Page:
Tsoo Tsoon to be a Tsunami

Andrew Gillen at the Texas Public Policy Foundation says “Two Tsunamis are About to Hit Higher Education,” when :..the Department of Education released post graduate earnings and debt data broken down by college program — which will have a revolutionary impact on higher education.”

A bit of poking around on the web gets you to the TPPF webpage College Earnings and Debt, which ranks hundreds of degree programs by median student debt and after-graduation income.  It’s a nice interactive database, where you can compare programs among multiple colleges, or for a single college.

GIllen touts this information (he calls it the Gainful Employment Equivalent) as a game-changer for selecting college degree programs.

For years we’ve asked students to make one of life’s most important decisions essentially blindfolded. We’ve told them a college degree is the surest path to success but have given them little guidance on where to go to college or what major to choose once they get there. As a result, too many students leave with a mountain of debt and a credential that isn’t worth much on the labor market. The new data will help equip students — and their parents — with the information necessary to avoid these costly mistakes in several ways.

…the data will help students avoid risky programs within generally non-risky fields or colleges. Of the universities in the top 5 of the US News and World report college rankings, Harvard and Yale both had one program fail, and Columbia has 10 programs that fail. Helping students avoid these financial bad apples will help all students by keeping the pressure on individual academic programs, not allowing them to coast on a college’s (or field’s) reputation.

GEE-UTSA
Best Value Degree Programs at my school, UTSA (OPEID 010115)

Hey, the data is impressive, but don’t expect revolutionary change in our established preschool-to-penury pipeline.  The institutional inertia and 20th Century received wisdom that A College Degree Equals Success will pooh-pooh the idea of value shopping for a college degree.

Methodologically, the database has some glaring deficiencies, some of which will be remedied over time, as more data becomes available*:

  • it’s only one year’s worth of data*
  • it’s based solely on students who received federal financial aid*
  • some degree programs have zero information*
  • the statistics presented (median debt and debt-to-earnings ratio) are presented without any error estimates, rendering the summaries a bit sketchy.  Hey TPPF hackers, can you spell b-o-o-t-s-t-r-a-p?

Still, this is great first effort, and I look forward to refinements in the GEE summaries.  But don’t expect a tsunami.

Tip from the Instapundit, where most commenters respond with variations of “Well, duh.”

 

Counting is DIFFICULT

Eleven million? or 22 million? A new Yale/MIT study estimates the illegal alien population in the US somewhere in the range of 16.5 to 29.1 million (for us statisticians, that’s 22.8 ± 6.3 million). That’s a margin of error larger than the entire population of Los Angeles (3.99 million).  Worse yet, this estimate suggests that the Census Bureau’s annual American Community Survey report of 11 million is a seriously low-ball estimate. The Center for Immigration Studies is in the low-ball camp, but their argumentum ab auctoritate seems a bit shrill, and unwilling to admit to the possibility of systematic bias in previous estimates.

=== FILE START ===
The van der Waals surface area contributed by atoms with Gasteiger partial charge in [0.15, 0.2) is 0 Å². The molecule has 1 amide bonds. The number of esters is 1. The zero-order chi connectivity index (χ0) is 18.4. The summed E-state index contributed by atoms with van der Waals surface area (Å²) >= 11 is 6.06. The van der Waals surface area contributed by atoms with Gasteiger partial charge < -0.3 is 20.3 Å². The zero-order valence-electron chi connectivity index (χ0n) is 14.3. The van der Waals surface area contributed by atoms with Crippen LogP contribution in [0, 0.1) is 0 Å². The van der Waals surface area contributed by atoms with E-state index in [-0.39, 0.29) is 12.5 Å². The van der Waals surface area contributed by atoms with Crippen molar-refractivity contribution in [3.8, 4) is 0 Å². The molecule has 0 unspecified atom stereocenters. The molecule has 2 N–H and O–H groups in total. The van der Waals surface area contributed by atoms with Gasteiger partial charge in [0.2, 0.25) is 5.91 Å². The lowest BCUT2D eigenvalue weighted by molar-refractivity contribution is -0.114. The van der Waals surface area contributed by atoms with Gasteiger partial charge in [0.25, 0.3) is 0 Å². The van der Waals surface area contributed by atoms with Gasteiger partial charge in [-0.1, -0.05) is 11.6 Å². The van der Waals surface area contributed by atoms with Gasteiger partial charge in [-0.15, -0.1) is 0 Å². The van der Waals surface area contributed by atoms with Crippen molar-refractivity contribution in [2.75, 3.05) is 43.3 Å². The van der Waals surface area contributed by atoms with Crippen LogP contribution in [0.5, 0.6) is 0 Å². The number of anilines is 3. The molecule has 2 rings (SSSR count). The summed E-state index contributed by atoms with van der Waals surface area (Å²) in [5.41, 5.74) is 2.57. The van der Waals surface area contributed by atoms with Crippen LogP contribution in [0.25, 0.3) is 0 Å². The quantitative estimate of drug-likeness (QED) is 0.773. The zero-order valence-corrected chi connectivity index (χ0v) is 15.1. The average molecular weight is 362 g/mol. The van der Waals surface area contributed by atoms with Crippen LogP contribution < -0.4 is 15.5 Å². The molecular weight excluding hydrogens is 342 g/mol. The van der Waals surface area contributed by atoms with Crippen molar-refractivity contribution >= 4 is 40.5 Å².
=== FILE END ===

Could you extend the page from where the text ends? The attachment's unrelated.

QuantosMojados

Not that counting is as easy as it appears.  I regularly open my basic statistics classes with an audience-participation version of the classic Bouba-Kiki experiment, and collect response data by having two or more student volunteers count hands.  Invariably, the student counts are not all the same.  The confusion provides a “teaching moment” illustrating that the simplest measurement method is prone to variation.

Don’t believe me?  If you’re a Windows computer user, download the freebie version of Wildlife Counts, and see how well you can count a static population of animals in a short time.

WildlifeCountsTrainer

Caught in the Draft

In December of 1969, the Selective Service held a lottery to determine the order in which young men would be called up for the Draft.  My number was a low 53, and that set the course for much of my adult life.  Turns out, the odds were against me.

DraftLotteryNumbers

draft-rank-by-month

  • Want to run more analyses? This article from the Journal of Statistics Education shows the way.

 

News Flash! Men and Women are Different…

..despite the fact that some folks wish is wasn’t so

In fact, the National Institute of Health requires that sex be included as a variable in all studies:

My favorite line from the review: “The mammalian brain is clearly a highly sex-influenced organ.”  As anyone who’s observed young GIs or frat boys would know.  It takes a PhD to believe in something as patently absurd as neurosexism.

Tip from Maggie’s Farm, where it’s always a bit skeptical.

Update:  Looks like the SAT is owned and operated by neurosexists.  Like I tell my students, “You knew that, you just didn’t know you knew that.”

 

To every thing, there is a season

Most of us are aware of the seasonal cycle of influenza outbreaks, which for Americans peak in the winter. In a new paper, Micaela Martinez, PhD, a scientist at the Columbia University Mailman School of Public Health, makes a case that all infectious diseases have a seasonal element. The “Pearl” article appears in the journal PLOS Pathogens. [my emphasis]

We all knew this, we just didn’t know we knew this.  Some folks are recognized as geniuses for explicating the obvious.  I’m look at you, Micaela Martinez.

CalendarOfEpidemics

Tip from Austin Bay writing at the Instatpundit,  who, like the BlogFather himself, can make even the most boring stuff sound interesting.